"United we stand, divided we fall." So much for THAT motto.

Preface: In keeping with a good friend's resolution to begin using retaliatory argot as a means to respond to conservative media, I have decided I shall join him. Hence, I shall refer to republicans as “lambs”. Given the right's attachment to religion, “sheeple” isn't quite the word I want. My atheist father used to quote an old saying his Southern Baptist father taught him: “I am Jesus' little lamb, yes, by Jesus Christ I am.” Lambs. Never mind the “led to slaughter” reference – that's a given.

I have decided to read everything I can about The Bluegrass State's latest political oddity, Rand Paul.

Not just another wingnut; he appears to be The Wingnut, latest in a long line of candidates for Bizarre Voice of the Right that we've all been waiting for. By “we” I mean dems and pubs alike, for no political agenda can exist without sides, and there are an awful lot of goddamn sides to the GOP lately.

Rand Paul seems to be a good replacement for The Oily One, Sarah Palin, for the position of Divider. The Republican party has been trampled like a ant's nest by divisiveness lately, and seems diligent enough in it's efforts to pull the covers over it's fringes, especially given the outbreak of the teabagger movement's predisposition to carry their message in particularly idiotic fashion. Besides, every time The Oily One opens her mouth something peculiar comes out of it which causes “her” party to shake it's head like a parent observing a wayward child. The nasal babble she produces sells books, though.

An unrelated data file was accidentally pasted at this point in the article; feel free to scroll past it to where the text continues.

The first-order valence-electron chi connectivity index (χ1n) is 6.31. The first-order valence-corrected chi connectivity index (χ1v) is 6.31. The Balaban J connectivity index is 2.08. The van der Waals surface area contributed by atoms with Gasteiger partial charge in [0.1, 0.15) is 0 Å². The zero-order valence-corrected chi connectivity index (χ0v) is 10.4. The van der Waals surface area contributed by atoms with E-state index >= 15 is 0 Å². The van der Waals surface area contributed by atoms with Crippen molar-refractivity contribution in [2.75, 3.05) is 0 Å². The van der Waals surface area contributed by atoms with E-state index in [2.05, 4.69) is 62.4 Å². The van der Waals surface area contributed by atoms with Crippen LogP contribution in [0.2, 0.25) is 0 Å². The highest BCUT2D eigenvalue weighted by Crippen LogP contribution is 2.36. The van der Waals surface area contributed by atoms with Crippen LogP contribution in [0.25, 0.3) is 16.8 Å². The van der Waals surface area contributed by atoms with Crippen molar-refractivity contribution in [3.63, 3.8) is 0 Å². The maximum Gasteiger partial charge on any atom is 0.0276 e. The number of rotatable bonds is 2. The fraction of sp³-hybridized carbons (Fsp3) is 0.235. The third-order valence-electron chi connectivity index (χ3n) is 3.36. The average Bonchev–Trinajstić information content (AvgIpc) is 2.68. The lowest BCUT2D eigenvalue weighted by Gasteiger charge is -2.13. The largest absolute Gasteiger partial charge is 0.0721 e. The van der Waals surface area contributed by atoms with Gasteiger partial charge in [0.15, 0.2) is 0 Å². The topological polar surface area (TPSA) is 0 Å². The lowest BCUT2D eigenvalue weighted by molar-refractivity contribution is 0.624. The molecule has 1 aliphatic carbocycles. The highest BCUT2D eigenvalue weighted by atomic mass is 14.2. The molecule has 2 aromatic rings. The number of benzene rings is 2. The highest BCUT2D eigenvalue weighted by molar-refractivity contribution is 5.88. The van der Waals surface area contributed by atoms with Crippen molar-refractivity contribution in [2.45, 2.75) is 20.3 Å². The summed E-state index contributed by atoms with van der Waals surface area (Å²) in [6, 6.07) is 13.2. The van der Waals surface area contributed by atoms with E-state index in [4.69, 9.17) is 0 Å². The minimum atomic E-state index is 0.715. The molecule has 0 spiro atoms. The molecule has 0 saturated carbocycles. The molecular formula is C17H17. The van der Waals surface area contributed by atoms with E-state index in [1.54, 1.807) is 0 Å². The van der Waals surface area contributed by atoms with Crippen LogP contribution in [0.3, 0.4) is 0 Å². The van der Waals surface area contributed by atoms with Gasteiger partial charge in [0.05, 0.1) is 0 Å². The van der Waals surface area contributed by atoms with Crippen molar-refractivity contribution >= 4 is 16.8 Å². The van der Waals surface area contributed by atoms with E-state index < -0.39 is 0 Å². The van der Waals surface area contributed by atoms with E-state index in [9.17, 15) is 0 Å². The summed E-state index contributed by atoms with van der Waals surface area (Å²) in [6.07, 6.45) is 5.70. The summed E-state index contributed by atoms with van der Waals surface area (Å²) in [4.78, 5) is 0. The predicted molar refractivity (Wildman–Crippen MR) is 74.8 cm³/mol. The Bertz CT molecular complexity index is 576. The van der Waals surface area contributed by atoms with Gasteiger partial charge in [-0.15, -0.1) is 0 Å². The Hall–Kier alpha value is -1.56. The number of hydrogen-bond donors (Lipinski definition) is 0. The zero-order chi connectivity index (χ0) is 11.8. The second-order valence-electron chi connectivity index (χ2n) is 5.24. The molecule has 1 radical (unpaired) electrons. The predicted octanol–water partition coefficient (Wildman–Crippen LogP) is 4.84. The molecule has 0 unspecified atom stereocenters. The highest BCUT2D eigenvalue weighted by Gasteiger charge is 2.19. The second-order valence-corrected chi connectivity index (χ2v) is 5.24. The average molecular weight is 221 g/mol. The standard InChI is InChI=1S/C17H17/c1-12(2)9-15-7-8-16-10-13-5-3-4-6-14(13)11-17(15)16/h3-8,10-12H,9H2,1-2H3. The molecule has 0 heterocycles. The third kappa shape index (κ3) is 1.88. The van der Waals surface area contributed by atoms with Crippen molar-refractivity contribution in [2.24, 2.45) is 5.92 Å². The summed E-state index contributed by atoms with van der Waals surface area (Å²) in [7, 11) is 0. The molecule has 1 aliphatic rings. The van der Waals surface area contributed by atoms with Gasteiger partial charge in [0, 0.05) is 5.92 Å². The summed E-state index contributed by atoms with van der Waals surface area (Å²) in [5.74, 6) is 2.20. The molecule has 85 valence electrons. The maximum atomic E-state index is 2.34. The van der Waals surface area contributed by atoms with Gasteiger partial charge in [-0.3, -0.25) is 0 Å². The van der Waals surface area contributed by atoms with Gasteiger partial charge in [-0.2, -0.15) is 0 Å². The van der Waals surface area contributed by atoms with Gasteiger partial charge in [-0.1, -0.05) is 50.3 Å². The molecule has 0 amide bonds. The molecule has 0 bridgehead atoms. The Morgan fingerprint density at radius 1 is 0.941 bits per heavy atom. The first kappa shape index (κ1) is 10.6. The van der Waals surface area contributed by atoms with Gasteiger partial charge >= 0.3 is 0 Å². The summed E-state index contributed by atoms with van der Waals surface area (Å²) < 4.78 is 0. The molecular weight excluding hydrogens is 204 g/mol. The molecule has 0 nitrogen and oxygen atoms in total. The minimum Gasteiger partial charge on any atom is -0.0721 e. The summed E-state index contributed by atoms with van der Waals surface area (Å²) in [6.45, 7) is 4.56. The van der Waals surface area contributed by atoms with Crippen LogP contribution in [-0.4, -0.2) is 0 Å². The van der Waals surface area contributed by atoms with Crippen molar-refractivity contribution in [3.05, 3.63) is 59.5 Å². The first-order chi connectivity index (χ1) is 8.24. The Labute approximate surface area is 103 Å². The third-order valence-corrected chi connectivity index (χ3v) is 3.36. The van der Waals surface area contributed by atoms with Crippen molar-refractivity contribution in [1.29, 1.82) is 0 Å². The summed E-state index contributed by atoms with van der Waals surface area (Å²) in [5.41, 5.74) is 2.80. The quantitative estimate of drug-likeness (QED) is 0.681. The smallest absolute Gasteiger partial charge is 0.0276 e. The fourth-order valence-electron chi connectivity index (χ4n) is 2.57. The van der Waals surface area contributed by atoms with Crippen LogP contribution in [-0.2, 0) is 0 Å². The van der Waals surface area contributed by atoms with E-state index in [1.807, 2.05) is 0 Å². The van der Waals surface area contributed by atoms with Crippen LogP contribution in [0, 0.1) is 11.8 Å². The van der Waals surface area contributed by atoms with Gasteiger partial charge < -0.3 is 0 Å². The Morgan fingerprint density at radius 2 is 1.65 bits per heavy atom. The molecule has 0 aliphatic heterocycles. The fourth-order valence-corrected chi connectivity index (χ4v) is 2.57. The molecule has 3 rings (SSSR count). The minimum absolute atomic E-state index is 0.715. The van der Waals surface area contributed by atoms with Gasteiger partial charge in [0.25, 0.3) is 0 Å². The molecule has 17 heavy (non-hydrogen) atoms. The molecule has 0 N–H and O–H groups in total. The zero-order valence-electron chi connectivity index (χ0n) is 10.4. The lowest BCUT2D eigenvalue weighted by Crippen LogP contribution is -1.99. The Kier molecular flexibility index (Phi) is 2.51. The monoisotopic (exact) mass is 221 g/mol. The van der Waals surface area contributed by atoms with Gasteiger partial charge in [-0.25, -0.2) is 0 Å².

Rand Paul seemed at first to be a classic clown in this very mold. His hysterically sputtering debut with Rachel Maddow didn't likely earn him big points with the GOP, where it's best to hate black, gay, atheist, or educated people in private, all the better to look tolerant. His reaction to that fiasco lately, to whack his whole staff and begin to remold himself, is possibly too little too late...but then again, I wonder.

This guy has something Sarah Palin lacks. He has something a lot of politicians – thinly veiled criminals all, in my book – are missing.

I suspect he has true resolve.

That's what I said about Bambam when he was campaigning and it still looked like Hillary was going to trounce him: “this Obama guy has resolve.” A true believer. One without lack of conviction. General confidence in things.